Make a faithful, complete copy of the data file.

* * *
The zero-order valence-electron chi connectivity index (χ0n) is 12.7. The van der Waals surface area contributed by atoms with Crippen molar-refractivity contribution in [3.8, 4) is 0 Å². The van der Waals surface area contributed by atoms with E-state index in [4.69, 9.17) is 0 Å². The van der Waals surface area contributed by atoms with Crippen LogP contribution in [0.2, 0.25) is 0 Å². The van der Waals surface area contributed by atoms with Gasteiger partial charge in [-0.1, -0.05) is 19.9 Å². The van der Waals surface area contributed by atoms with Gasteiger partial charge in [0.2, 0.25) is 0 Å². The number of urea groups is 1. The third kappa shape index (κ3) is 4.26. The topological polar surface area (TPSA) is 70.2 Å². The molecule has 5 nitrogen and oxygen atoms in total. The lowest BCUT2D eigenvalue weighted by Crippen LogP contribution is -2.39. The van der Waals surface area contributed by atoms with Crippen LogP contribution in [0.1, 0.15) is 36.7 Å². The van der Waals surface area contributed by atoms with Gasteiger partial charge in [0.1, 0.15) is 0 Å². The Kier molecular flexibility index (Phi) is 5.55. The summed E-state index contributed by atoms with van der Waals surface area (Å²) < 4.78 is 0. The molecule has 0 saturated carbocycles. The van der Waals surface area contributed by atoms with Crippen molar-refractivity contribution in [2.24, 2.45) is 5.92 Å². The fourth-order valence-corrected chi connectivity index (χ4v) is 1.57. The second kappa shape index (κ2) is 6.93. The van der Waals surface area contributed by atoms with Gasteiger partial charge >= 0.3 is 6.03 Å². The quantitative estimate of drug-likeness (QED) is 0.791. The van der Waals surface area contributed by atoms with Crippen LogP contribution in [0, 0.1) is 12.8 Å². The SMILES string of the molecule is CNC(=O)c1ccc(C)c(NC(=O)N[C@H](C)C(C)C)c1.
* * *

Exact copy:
The zero-order valence-electron chi connectivity index (χ0n) is 12.7. The van der Waals surface area contributed by atoms with Crippen molar-refractivity contribution in [3.8, 4) is 0 Å². The van der Waals surface area contributed by atoms with E-state index in [4.69, 9.17) is 0 Å². The van der Waals surface area contributed by atoms with Crippen LogP contribution in [0.2, 0.25) is 0 Å². The van der Waals surface area contributed by atoms with Gasteiger partial charge in [-0.1, -0.05) is 19.9 Å². The van der Waals surface area contributed by atoms with Gasteiger partial charge in [0.2, 0.25) is 0 Å². The number of urea groups is 1. The third kappa shape index (κ3) is 4.26. The topological polar surface area (TPSA) is 70.2 Å². The molecule has 5 nitrogen and oxygen atoms in total. The lowest BCUT2D eigenvalue weighted by Crippen LogP contribution is -2.39. The van der Waals surface area contributed by atoms with Crippen LogP contribution in [0.1, 0.15) is 36.7 Å². The van der Waals surface area contributed by atoms with Gasteiger partial charge in [0.1, 0.15) is 0 Å². The Kier molecular flexibility index (Phi) is 5.55. The summed E-state index contributed by atoms with van der Waals surface area (Å²) < 4.78 is 0. The molecule has 0 saturated carbocycles. The van der Waals surface area contributed by atoms with Crippen molar-refractivity contribution in [2.24, 2.45) is 5.92 Å². The fourth-order valence-corrected chi connectivity index (χ4v) is 1.57. The second kappa shape index (κ2) is 6.93. The van der Waals surface area contributed by atoms with Gasteiger partial charge >= 0.3 is 6.03 Å². The quantitative estimate of drug-likeness (QED) is 0.791. The van der Waals surface area contributed by atoms with Crippen LogP contribution in [0, 0.1) is 12.8 Å². The SMILES string of the molecule is CNC(=O)c1ccc(C)c(NC(=O)N[C@H](C)C(C)C)c1.